About Sex & Cigarettes: I understand a lot of people have different takes on the title of your song “Deadwood,” and are asking, “Toni, why is the wood dead?” Why do I have a hunch these people might be your gay friends?
(Laughs) Yes, they are.
Tell me more.
They were asking me that! But it’s just an appropriate title! I know what deadwood is; I lived in Maryland. And being in the suburbs, as kids, you would see the wood and kick it. “Don’t bring that deadwood in the house.” So, for me, it makes sense, and it’s something you disregard and throw away. You didn’t care about it. But a lot of people were asking me, “Why is the wood dead?” And I guess they got a point.
You told me once that your gay boys make you a better girl.
It’s so true. Sometimes I forget to be a girl. I forget to keep it feminine. But my boys remind me to be a girl, to be fabulous about it. “Why are you standing like that? Why are you standing with your shoulders down?” The little things. They remind me to be a girl. I love it.
The cover of your debut album, with your short hair, denim, and that leather jacket, wasn’t exactly most femme moment.
That is true. That’s kind of the ’90s when it was still coming off the ’80s. It was a bit more pookie then.
Do you have a gay posse you have to consult before you release new music?
It’s more so about my look. My boys usually get my look together for me. And I have height envy, and I like a particular type of shoe so I can be taller. They’ll go, “We have to find something that will give you height because those platforms are out. Stop wearing those.” But I wanna be 5’6”. I try to keep it taller just to keep me current. But: “You gotta be ahead of the season, Toni. You can’t do that. We should do this look. Okay, we’ll let you do that little thing because that’s kind of indicative of who you are as an artist, so we’ll give you that one dated thing.” They keep me up with the times.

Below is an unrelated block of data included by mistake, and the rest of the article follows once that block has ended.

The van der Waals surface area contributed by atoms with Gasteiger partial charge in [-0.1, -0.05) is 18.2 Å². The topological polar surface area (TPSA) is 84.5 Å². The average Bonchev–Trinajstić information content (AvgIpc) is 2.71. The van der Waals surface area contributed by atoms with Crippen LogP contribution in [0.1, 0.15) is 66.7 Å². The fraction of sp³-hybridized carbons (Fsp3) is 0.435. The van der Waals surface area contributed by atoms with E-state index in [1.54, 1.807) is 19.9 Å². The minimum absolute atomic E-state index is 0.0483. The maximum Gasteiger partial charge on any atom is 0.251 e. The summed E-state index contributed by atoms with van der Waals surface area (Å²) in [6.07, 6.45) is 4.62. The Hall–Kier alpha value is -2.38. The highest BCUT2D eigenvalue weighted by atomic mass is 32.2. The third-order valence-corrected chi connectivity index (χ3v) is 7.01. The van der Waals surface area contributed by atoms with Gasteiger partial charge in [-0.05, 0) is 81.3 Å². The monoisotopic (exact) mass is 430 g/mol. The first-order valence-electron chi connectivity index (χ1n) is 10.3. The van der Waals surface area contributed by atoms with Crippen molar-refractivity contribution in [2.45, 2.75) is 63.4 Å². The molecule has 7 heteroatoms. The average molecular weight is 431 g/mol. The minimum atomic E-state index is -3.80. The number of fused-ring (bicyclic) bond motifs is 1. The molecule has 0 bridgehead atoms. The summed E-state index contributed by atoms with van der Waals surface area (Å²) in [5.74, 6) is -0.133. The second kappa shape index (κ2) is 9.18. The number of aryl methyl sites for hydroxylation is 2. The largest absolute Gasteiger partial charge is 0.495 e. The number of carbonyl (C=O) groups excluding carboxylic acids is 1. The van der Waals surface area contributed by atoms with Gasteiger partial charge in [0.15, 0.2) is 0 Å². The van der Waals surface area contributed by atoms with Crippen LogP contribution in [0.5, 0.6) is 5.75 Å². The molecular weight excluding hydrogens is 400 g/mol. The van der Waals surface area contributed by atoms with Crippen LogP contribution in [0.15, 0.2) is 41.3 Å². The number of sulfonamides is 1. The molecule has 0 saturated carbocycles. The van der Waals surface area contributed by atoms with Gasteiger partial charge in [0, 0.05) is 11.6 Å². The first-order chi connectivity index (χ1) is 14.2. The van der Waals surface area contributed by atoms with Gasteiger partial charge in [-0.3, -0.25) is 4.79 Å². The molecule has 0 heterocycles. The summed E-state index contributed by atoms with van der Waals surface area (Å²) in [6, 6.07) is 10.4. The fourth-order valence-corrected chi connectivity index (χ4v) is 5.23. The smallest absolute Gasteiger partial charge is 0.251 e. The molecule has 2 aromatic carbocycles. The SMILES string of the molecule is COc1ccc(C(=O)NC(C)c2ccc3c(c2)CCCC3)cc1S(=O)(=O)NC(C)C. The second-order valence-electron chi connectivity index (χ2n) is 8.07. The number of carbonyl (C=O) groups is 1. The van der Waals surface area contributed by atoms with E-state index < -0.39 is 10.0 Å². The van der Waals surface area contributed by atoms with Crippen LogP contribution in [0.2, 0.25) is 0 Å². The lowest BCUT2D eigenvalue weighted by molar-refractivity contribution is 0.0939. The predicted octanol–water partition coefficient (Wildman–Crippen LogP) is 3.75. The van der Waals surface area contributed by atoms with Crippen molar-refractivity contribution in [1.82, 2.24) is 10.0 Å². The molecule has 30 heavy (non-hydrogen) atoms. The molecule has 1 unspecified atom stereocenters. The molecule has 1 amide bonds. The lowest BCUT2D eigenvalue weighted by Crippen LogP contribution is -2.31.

What was the last really dated thing you couldn’t live without?
I wear sweatsuits with high-heeled shoes all the time. You’ll never catch me in a sweatsuit without a high-heeled shoe. I’ll never wear sneakers unless I’m going to the gym.
This year commemorates your 25th year in the music business, as your self-titled debut album was released in 1993. I was a little gay boy when I bought it on cassette tape.
You did not say cassette tape. That’s taking me back.
What don’t people know about the making of your debut?
Well, it was just before I got my nose job. Might be too much information, but yeah. We didn’t finish the album, so I was singing with a fresh nose job, which is virtually impossible because it hurt so bad — you can’t really move it. Well, I don’t know how they do nose jobs now. I think they do it from the inside — well, that was from the inside too, but you had to wear this little thing on it, and after they took it off, it was so sore. You can hardly move under your nose and in between your lips, and I remember it was really difficult to sing.